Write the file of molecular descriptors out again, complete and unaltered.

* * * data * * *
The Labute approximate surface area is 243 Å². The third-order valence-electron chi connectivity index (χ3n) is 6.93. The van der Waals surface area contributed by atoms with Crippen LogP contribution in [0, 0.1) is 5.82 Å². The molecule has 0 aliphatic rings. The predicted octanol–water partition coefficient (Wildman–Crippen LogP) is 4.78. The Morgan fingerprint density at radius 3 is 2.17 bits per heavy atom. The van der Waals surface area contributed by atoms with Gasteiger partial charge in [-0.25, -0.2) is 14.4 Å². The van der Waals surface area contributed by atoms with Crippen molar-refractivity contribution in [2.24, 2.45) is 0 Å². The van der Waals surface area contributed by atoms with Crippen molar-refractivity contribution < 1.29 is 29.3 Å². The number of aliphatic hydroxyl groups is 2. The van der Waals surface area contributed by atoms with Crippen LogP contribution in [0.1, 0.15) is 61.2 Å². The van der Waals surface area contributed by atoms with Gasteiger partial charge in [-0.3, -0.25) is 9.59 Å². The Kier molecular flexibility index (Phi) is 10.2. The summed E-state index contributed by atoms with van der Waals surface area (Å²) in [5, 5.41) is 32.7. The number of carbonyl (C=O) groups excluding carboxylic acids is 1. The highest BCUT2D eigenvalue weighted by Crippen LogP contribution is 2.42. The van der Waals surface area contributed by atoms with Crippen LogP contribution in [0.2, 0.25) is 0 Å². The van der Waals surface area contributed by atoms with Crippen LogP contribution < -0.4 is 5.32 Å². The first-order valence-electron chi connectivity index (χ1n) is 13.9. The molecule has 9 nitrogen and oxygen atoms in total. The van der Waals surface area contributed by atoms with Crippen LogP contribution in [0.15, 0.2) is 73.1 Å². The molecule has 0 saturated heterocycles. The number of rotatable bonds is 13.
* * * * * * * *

The Labute approximate surface area is 243 Å². The third-order valence-electron chi connectivity index (χ3n) is 6.93. The van der Waals surface area contributed by atoms with Crippen LogP contribution in [0, 0.1) is 5.82 Å². The molecule has 0 aliphatic rings. The predicted octanol–water partition coefficient (Wildman–Crippen LogP) is 4.78. The Morgan fingerprint density at radius 3 is 2.17 bits per heavy atom. The van der Waals surface area contributed by atoms with Gasteiger partial charge in [-0.25, -0.2) is 14.4 Å². The van der Waals surface area contributed by atoms with Crippen molar-refractivity contribution in [2.24, 2.45) is 0 Å². The van der Waals surface area contributed by atoms with Crippen molar-refractivity contribution < 1.29 is 29.3 Å². The number of aliphatic hydroxyl groups is 2. The van der Waals surface area contributed by atoms with Crippen LogP contribution in [0.1, 0.15) is 61.2 Å². The van der Waals surface area contributed by atoms with Gasteiger partial charge in [-0.3, -0.25) is 9.59 Å². The Kier molecular flexibility index (Phi) is 10.2. The summed E-state index contributed by atoms with van der Waals surface area (Å²) in [5, 5.41) is 32.7. The number of carbonyl (C=O) groups excluding carboxylic acids is 1. The highest BCUT2D eigenvalue weighted by Crippen LogP contribution is 2.42. The van der Waals surface area contributed by atoms with Crippen LogP contribution in [0.2, 0.25) is 0 Å². The van der Waals surface area contributed by atoms with Crippen LogP contribution < -0.4 is 5.32 Å². The first-order valence-electron chi connectivity index (χ1n) is 13.9. The molecule has 9 nitrogen and oxygen atoms in total. The van der Waals surface area contributed by atoms with Crippen LogP contribution in [0.15, 0.2) is 73.1 Å². The molecule has 0 saturated heterocycles. The number of rotatable bonds is 13.